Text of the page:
Star conductor, praised as one of the finest maestros today, is all about returning what he has received, especially to the younger generation.
Maestro Gustavo Dudamel is in Seoul with the Los Angeles Philharmonic, marking the acclaimed orchestra’s 100-year anniversary. The orchestra held two concerts over the weekend and Monday’s chamber orchestra performance, featuring Korean-American violinist Esther Yoo, will conclude the Seoul tour.
Los Angeles Philharmonic conductor Gustavo Dudamel speaks during a press conference held Friday at the InterContinental Seoul Coex in southern Seoul. (Mast Media)
On Friday, the orchestra’s music director Dudamel met with the press at the InterContinental Seoul Coex in southern Seoul.
“Seoul is a place that has a very special place in my heart, because of the warm, lovely audience that you have here and also one of the most important things -- the commitment to the new generation, the young people,” Dudamel, 38, said.
Born in Venezuela, he is a beneficiary of El Sistema, a government-supported music education program for low-income communities. Taking the position of the music director of Simon Bolivar Symphony Orchestra at 19, the wunderkind has gone on to become a superstar conductor. Since 2009, he has been the music and artistic director of the LA Phil.
“Music has the magic to conquer people. Whatever music it is, that is true. I grew up listening to salsa, Latin music, but I ended up who I am now. That is why I do not feel any borders between music,” he said.
Dudamel, who is openly critical of the authoritarian regime back in his home country, hopes music can be of help for Venezuela, which is going through a turbulent social and economic crisis.
“I believe music heals people. The crisis we are facing now in my country is unacceptable. I believe that in the moment of new times, music will heal society,” he said, adding that is what El Sistema is about. “It is about a place, where people get together, enjoy the power of the magic of music.”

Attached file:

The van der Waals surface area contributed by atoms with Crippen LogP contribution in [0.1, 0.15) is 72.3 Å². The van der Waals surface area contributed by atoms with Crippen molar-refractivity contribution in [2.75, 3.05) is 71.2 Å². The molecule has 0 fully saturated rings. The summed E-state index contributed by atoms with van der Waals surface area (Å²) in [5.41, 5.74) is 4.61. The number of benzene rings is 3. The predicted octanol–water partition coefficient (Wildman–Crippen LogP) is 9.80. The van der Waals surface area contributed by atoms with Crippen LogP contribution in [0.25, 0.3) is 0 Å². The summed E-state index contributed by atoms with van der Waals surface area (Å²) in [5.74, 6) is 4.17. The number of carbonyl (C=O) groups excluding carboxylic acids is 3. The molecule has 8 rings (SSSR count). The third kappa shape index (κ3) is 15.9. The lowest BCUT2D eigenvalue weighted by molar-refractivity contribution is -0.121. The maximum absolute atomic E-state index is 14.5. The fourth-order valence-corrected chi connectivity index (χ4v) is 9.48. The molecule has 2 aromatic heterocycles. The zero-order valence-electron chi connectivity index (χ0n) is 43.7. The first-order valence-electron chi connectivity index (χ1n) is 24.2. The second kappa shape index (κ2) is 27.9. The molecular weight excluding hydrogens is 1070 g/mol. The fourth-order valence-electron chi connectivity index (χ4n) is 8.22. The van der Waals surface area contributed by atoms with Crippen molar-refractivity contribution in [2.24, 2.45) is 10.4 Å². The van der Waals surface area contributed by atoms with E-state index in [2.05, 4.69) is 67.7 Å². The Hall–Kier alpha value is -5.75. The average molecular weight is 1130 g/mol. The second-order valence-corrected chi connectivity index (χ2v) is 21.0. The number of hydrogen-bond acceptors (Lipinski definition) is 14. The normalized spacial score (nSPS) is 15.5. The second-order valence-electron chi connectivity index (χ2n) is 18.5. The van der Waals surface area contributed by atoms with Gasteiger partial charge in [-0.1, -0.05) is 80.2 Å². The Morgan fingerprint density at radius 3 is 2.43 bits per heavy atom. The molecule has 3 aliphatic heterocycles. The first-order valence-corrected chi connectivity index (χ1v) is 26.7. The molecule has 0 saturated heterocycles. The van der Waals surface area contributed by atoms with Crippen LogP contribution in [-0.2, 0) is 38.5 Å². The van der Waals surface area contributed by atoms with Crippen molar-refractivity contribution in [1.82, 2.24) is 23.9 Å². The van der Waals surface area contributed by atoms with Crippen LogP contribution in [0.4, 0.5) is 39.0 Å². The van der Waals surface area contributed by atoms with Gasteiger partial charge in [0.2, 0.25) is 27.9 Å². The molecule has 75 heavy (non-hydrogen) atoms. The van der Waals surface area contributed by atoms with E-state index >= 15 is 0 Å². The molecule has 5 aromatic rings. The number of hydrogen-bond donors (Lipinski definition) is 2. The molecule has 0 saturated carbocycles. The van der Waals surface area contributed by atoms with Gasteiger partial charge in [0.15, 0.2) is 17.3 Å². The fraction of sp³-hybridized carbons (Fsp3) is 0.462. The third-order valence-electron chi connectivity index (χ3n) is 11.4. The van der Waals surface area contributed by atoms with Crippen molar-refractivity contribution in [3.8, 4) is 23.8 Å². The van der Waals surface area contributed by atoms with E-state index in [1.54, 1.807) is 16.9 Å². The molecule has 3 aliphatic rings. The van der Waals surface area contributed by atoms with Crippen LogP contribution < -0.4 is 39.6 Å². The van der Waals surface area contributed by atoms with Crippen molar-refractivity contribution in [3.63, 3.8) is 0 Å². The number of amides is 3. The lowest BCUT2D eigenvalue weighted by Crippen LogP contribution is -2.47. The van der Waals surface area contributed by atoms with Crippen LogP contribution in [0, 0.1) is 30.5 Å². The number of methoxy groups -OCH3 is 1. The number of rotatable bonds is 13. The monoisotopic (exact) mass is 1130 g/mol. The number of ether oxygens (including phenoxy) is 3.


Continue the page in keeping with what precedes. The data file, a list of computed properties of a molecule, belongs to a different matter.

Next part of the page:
Meanwhile, the conductor’s passion for education of the young continues. For this visit, he brought the LA Phil’s Youth Orchestra Los Angeles, also known as the YOLA, to perform with a local group.
“You cannot imagine how much I enjoy listening to a youth orchestra. To see myself, reflected in these children when I listen to them, I go back to my town and I see myself in that youth orchestra, dreaming with that note,” he said.
Dudamel has been leading the LA Phil, founded in 1919, for 10 years now, standing on the podium where many giants have stood -- Zubin Meta, Carlo Maria Giulini and Andre Previn.
According to the conductor, a unique spirit has developed between him and the orchestra -- “the love and the commitment to music.”
“We challenge ourselves all the time. We are an orchestra that loves challenges, is committed to music and community. We always see ourselves as more than entertainers. We are (an essential) element of society, of social justice and of social impact,” he said.
“That is why I am so proud to celebrate 10 years with the LA Phil. Music is the bridge to heal anger, to heal that unrest and to build spaces to see each other and (become) brothers and sisters.”
By Im Eun-byel (email@example.com)